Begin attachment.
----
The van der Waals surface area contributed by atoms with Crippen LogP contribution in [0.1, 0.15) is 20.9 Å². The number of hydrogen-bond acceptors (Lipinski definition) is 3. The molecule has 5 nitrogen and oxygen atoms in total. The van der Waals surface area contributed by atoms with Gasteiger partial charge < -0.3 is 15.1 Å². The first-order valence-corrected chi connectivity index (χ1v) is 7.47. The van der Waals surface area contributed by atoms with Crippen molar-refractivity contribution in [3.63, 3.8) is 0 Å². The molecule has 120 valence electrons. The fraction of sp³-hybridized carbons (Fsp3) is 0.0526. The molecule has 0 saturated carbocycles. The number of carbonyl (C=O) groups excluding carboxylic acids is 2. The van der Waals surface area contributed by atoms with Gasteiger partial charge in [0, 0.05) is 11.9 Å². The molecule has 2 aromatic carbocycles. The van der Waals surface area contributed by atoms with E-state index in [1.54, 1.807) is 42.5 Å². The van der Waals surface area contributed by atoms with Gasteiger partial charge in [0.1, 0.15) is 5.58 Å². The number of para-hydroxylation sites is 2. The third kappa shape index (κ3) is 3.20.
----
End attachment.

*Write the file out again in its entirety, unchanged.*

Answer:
The van der Waals surface area contributed by atoms with Crippen LogP contribution in [0.1, 0.15) is 20.9 Å². The number of hydrogen-bond acceptors (Lipinski definition) is 3. The molecule has 5 nitrogen and oxygen atoms in total. The van der Waals surface area contributed by atoms with Gasteiger partial charge < -0.3 is 15.1 Å². The first-order valence-corrected chi connectivity index (χ1v) is 7.47. The van der Waals surface area contributed by atoms with Crippen molar-refractivity contribution in [3.63, 3.8) is 0 Å². The molecule has 120 valence electrons. The fraction of sp³-hybridized carbons (Fsp3) is 0.0526. The molecule has 0 saturated carbocycles. The number of carbonyl (C=O) groups excluding carboxylic acids is 2. The van der Waals surface area contributed by atoms with Gasteiger partial charge in [0, 0.05) is 11.9 Å². The molecule has 2 aromatic carbocycles. The van der Waals surface area contributed by atoms with E-state index in [1.54, 1.807) is 42.5 Å². The van der Waals surface area contributed by atoms with Gasteiger partial charge in [0.1, 0.15) is 5.58 Å². The number of para-hydroxylation sites is 2. The third kappa shape index (κ3) is 3.20.